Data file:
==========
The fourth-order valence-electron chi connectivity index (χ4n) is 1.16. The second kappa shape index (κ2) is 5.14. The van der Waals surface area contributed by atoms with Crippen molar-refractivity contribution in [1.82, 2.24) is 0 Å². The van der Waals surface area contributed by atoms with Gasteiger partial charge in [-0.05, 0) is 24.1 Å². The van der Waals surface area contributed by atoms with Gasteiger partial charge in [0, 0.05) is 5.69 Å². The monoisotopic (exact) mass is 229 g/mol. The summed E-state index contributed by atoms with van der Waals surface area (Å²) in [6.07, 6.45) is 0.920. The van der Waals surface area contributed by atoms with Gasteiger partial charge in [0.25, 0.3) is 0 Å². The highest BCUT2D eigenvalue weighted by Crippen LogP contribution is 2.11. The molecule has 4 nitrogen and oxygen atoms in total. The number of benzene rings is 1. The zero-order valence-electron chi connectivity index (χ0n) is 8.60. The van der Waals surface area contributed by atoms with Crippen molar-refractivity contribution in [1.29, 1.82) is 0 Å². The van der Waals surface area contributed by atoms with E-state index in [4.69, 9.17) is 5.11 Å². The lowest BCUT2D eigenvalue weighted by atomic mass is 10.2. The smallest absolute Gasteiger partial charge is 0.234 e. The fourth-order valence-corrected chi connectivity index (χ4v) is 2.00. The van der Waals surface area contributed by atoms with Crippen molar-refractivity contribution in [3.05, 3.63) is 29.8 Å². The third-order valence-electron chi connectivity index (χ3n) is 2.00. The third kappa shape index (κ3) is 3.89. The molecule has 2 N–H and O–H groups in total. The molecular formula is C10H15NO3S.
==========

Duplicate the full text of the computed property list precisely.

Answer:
The fourth-order valence-electron chi connectivity index (χ4n) is 1.16. The second kappa shape index (κ2) is 5.14. The van der Waals surface area contributed by atoms with Crippen molar-refractivity contribution in [1.82, 2.24) is 0 Å². The van der Waals surface area contributed by atoms with Gasteiger partial charge in [-0.05, 0) is 24.1 Å². The van der Waals surface area contributed by atoms with Gasteiger partial charge in [0, 0.05) is 5.69 Å². The monoisotopic (exact) mass is 229 g/mol. The summed E-state index contributed by atoms with van der Waals surface area (Å²) in [6.07, 6.45) is 0.920. The van der Waals surface area contributed by atoms with Gasteiger partial charge in [0.25, 0.3) is 0 Å². The highest BCUT2D eigenvalue weighted by Crippen LogP contribution is 2.11. The molecule has 4 nitrogen and oxygen atoms in total. The number of benzene rings is 1. The zero-order valence-electron chi connectivity index (χ0n) is 8.60. The van der Waals surface area contributed by atoms with Crippen molar-refractivity contribution in [1.29, 1.82) is 0 Å². The van der Waals surface area contributed by atoms with E-state index in [4.69, 9.17) is 5.11 Å². The lowest BCUT2D eigenvalue weighted by atomic mass is 10.2. The smallest absolute Gasteiger partial charge is 0.234 e. The fourth-order valence-corrected chi connectivity index (χ4v) is 2.00. The van der Waals surface area contributed by atoms with Crippen molar-refractivity contribution in [3.05, 3.63) is 29.8 Å². The third-order valence-electron chi connectivity index (χ3n) is 2.00. The third kappa shape index (κ3) is 3.89. The molecule has 2 N–H and O–H groups in total. The molecular formula is C10H15NO3S.